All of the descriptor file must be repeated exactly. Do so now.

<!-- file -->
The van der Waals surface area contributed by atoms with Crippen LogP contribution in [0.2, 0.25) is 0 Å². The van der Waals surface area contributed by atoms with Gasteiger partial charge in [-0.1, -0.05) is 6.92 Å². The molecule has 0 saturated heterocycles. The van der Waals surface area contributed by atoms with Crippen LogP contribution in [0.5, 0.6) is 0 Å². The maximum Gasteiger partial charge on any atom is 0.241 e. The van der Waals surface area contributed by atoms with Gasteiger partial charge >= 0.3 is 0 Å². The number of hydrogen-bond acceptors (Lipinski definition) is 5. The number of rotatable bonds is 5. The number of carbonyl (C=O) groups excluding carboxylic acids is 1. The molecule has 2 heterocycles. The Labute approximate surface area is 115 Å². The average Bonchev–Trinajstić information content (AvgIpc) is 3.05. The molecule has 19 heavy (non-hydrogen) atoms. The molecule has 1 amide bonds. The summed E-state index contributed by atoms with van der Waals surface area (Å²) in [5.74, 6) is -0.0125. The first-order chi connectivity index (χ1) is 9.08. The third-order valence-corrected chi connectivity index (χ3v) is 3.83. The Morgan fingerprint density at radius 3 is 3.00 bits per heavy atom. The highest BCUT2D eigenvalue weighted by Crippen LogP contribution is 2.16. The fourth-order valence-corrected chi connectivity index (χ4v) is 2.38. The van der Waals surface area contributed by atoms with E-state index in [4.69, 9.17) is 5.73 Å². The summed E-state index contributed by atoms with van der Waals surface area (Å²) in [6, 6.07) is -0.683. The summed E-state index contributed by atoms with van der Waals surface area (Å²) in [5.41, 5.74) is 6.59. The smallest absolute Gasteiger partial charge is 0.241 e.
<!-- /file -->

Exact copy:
The van der Waals surface area contributed by atoms with Crippen LogP contribution in [0.2, 0.25) is 0 Å². The van der Waals surface area contributed by atoms with Gasteiger partial charge in [-0.1, -0.05) is 6.92 Å². The molecule has 0 saturated heterocycles. The van der Waals surface area contributed by atoms with Crippen LogP contribution in [0.5, 0.6) is 0 Å². The maximum Gasteiger partial charge on any atom is 0.241 e. The van der Waals surface area contributed by atoms with Gasteiger partial charge >= 0.3 is 0 Å². The number of hydrogen-bond acceptors (Lipinski definition) is 5. The number of rotatable bonds is 5. The number of carbonyl (C=O) groups excluding carboxylic acids is 1. The molecule has 2 heterocycles. The Labute approximate surface area is 115 Å². The average Bonchev–Trinajstić information content (AvgIpc) is 3.05. The molecule has 19 heavy (non-hydrogen) atoms. The molecule has 1 amide bonds. The summed E-state index contributed by atoms with van der Waals surface area (Å²) in [5.74, 6) is -0.0125. The first-order chi connectivity index (χ1) is 9.08. The third-order valence-corrected chi connectivity index (χ3v) is 3.83. The Morgan fingerprint density at radius 3 is 3.00 bits per heavy atom. The highest BCUT2D eigenvalue weighted by Crippen LogP contribution is 2.16. The fourth-order valence-corrected chi connectivity index (χ4v) is 2.38. The van der Waals surface area contributed by atoms with E-state index in [4.69, 9.17) is 5.73 Å². The summed E-state index contributed by atoms with van der Waals surface area (Å²) in [6, 6.07) is -0.683. The summed E-state index contributed by atoms with van der Waals surface area (Å²) in [5.41, 5.74) is 6.59. The smallest absolute Gasteiger partial charge is 0.241 e.